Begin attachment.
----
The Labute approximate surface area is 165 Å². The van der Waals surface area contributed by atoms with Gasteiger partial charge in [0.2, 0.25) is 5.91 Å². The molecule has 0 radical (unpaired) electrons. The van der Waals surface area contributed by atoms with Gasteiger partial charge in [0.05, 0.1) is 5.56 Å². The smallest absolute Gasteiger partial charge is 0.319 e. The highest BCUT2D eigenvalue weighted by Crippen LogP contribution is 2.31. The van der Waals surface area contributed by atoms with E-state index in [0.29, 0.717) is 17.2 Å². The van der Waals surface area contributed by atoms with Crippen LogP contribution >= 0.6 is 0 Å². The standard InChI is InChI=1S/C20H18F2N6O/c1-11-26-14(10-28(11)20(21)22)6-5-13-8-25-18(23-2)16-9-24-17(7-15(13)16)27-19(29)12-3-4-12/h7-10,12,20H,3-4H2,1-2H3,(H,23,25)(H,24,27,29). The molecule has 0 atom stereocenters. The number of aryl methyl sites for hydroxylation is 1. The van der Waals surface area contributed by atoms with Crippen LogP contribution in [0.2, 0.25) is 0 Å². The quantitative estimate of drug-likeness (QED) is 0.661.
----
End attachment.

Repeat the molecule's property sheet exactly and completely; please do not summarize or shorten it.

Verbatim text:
The Labute approximate surface area is 165 Å². The van der Waals surface area contributed by atoms with Gasteiger partial charge in [0.2, 0.25) is 5.91 Å². The molecule has 0 radical (unpaired) electrons. The van der Waals surface area contributed by atoms with Gasteiger partial charge in [0.05, 0.1) is 5.56 Å². The smallest absolute Gasteiger partial charge is 0.319 e. The highest BCUT2D eigenvalue weighted by Crippen LogP contribution is 2.31. The van der Waals surface area contributed by atoms with E-state index in [0.29, 0.717) is 17.2 Å². The van der Waals surface area contributed by atoms with Crippen LogP contribution >= 0.6 is 0 Å². The standard InChI is InChI=1S/C20H18F2N6O/c1-11-26-14(10-28(11)20(21)22)6-5-13-8-25-18(23-2)16-9-24-17(7-15(13)16)27-19(29)12-3-4-12/h7-10,12,20H,3-4H2,1-2H3,(H,23,25)(H,24,27,29). The molecule has 0 atom stereocenters. The number of aryl methyl sites for hydroxylation is 1. The van der Waals surface area contributed by atoms with Crippen LogP contribution in [0.2, 0.25) is 0 Å². The quantitative estimate of drug-likeness (QED) is 0.661.